Proposals like the plurinational state in Evo Morales’ Bolivia and the incorporation of elements of the indigenous world-view like ‘sumac causay‘ (good living) in Latin American political discourse, marks a shift toward political multiculturalism in Latin America.
Claudio Chipana G.
Multicultural reality is nothing new, it not a recent phenomenon. People have always mixed, to produce fusions that have brought us new cultures, ethnicities and languages. The problem is that for a long time these so-called fusions were produced through conquering and colonisation.
For this reason, we cannot talk about a single model of multiculturalism. Every social context has very distinct ways of resolving issues of cultural, linguistic and ethnic diversity. In any case, to talk about uncontaminated and monolithic cultures in the Twentieth first century does make any sense.
Although the idea of multiculturalism has been initiated in the Anglo-Saxon world – and it was paradoxically recently declared a failure – it does it mean that multiculturalism can be eliminated by decree just because one sector of society believes that multiculturalism has supposedly failed.
Multiculturalism itself, if we move beyond the theories that define it, is a process of identity and difference that does not stop throughout the course of history. For example, in the contemporary world, multiculturalism is a result of migration process and globalisation of culture.
However, multiculturalism is also expressed in the struggle for people – including minorities – to maintain their identity in the face of assimilation and homogenisation.
In Latin America multiculturalism, and its intercultural variant, is present in the reclamation of the rights of the indigenous people to be treated equally in both their ethnic and cultural groups, to have the same cultural rights as “the majority”, those rights in possession of the ruling elites who exclusively held all social and economic power.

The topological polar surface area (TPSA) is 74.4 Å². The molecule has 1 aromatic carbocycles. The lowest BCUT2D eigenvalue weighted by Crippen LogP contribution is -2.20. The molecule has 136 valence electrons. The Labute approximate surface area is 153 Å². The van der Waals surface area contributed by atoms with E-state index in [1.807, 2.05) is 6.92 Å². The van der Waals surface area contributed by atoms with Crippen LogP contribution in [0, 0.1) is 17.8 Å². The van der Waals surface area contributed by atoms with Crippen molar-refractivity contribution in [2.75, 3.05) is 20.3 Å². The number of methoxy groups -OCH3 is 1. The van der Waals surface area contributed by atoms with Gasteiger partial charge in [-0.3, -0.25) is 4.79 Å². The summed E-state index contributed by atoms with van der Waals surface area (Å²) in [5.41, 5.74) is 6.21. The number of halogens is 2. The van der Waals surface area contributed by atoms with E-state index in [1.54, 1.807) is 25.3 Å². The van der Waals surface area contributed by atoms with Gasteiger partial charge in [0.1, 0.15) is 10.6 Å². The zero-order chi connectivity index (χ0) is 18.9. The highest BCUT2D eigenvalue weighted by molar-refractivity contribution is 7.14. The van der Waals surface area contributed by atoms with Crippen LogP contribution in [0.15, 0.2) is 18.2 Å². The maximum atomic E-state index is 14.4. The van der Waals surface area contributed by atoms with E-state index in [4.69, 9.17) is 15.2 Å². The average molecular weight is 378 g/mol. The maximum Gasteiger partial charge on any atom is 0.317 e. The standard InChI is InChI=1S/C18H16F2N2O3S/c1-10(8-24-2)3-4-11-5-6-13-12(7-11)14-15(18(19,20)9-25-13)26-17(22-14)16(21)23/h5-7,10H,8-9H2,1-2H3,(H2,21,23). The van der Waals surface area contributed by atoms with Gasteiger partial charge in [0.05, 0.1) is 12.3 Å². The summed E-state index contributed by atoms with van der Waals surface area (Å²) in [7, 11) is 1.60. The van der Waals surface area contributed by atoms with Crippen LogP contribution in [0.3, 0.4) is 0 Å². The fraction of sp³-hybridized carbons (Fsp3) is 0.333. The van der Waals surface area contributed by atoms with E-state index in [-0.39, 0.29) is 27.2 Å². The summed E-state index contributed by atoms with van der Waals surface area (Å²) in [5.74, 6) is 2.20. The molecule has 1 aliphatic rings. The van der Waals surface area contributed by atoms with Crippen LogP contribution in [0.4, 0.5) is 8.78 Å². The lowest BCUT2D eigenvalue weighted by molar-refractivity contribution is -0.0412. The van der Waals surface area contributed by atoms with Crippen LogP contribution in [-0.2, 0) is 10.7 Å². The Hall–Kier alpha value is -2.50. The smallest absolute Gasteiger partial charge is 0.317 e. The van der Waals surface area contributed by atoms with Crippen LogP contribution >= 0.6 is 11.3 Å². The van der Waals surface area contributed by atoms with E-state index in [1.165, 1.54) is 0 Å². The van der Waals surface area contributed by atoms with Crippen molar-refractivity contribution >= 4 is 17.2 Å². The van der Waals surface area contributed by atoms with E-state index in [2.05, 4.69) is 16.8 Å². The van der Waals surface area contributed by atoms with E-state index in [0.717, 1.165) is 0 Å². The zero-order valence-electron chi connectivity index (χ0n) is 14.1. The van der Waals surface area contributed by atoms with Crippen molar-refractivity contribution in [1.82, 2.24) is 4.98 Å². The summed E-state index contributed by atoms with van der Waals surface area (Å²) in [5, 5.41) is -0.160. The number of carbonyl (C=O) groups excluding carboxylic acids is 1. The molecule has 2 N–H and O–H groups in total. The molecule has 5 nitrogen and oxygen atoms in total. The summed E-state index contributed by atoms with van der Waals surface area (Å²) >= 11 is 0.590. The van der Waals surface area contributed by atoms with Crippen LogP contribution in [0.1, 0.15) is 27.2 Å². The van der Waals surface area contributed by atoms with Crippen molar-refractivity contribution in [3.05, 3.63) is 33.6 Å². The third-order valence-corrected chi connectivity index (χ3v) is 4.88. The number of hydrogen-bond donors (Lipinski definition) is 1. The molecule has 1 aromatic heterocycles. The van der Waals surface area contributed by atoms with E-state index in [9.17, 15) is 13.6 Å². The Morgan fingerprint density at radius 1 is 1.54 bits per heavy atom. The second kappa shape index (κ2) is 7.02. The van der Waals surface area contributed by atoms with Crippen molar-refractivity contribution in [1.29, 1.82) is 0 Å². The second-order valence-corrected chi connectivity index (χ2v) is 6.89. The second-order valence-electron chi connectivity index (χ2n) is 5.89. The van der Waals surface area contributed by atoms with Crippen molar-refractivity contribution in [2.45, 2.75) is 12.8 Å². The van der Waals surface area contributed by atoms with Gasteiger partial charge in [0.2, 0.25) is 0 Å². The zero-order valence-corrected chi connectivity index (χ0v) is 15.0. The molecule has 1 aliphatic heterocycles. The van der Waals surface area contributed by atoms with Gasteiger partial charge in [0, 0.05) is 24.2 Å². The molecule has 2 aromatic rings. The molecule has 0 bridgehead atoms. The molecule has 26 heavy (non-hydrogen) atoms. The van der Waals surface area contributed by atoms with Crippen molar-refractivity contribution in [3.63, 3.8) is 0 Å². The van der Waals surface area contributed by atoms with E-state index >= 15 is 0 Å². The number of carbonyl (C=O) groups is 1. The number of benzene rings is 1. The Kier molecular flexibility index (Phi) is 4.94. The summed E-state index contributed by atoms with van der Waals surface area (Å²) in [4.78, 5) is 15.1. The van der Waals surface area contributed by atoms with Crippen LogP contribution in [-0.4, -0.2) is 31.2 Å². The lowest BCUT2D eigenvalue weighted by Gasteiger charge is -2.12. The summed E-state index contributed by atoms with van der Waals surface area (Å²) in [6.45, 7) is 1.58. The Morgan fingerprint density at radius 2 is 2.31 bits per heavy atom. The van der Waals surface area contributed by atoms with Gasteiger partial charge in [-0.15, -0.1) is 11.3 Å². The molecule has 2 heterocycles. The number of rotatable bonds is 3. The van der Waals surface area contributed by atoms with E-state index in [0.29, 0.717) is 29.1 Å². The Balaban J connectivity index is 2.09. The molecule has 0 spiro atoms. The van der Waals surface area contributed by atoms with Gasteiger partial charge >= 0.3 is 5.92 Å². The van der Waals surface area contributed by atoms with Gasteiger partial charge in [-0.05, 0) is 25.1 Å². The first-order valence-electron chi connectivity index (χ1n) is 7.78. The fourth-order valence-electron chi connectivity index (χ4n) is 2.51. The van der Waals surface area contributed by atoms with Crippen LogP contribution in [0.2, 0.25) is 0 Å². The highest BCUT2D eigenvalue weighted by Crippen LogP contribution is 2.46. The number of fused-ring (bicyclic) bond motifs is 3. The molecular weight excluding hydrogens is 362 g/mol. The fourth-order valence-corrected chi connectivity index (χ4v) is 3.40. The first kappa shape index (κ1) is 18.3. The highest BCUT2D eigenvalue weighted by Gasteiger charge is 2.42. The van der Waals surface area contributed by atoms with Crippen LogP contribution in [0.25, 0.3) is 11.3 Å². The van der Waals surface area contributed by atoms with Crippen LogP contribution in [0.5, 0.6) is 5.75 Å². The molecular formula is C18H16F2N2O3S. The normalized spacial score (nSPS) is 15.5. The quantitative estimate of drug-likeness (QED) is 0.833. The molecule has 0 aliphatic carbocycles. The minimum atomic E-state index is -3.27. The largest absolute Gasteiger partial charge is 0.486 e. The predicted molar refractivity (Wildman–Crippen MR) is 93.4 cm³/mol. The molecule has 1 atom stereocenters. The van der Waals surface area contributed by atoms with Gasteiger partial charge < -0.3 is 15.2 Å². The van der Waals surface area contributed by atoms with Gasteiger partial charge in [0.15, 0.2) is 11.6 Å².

For this reason, in Latin America the fight for plurality in society is expressed through their need for government reform, to be more inclusive to traditionally marginalised members of society, particularly in areas including education, heath and employment.
Interculturalism – a specific form of multiculturalism – therefore, is the recognition of the social rights of these people. For example, the implementation of the ILO Convention 169 that recognises the right of consultation for indigenous peoples.
Of course, Latin America does not have a homogeneous identity, because it is dominated by a mixture of cultures and has been moulded by multiple traditions that come together in synthesis, which led the Peruvian novelist José María Arguedas to coin the phrase “all bloods” (“todas las sangres”). Colonisation and transculturation were largely caused by the imposition of foreign models that did not seek to open dialogue with the indigenous cultures and minorities during the historical process that led to the formation of individual Latin American countries.
External domination was combined with internal domination, which the Peruvian philosopher Augusto Salazar Bondy called “the culture of domination”. In other words, a culture that imitates and is Eurocentric, which also functions as a mechanism for internal domination.
A central element of the transformation of national culture in Latin America is the recognition of the multicultural character of its society.
Theorists, like Mariátegui argued for the need for indigenous people to reclaim their right to land as part of a project of long-term social emancipation.
The literary critic, Antonio Conejo Polar has spoken on heterogeneity as a model to include non-Western cultures in the national narrative.
Without a doubt, its mixture of culture or “metissage” is an expression of Latin American identity, but it should be added that this does not mean that there are no “minority cultures”, with individual indigenous identities and minorities within them. Proposals like the plurinational state in Evo Morales’ Bolivia and the incorporation of elements of the indigenous world-view like sumac causay (good living) in Latin American political discourse, marks a shift toward political multiculturalism in Latin America.
(Translated by Grace Essex – Email: firstname.lastname@example.org)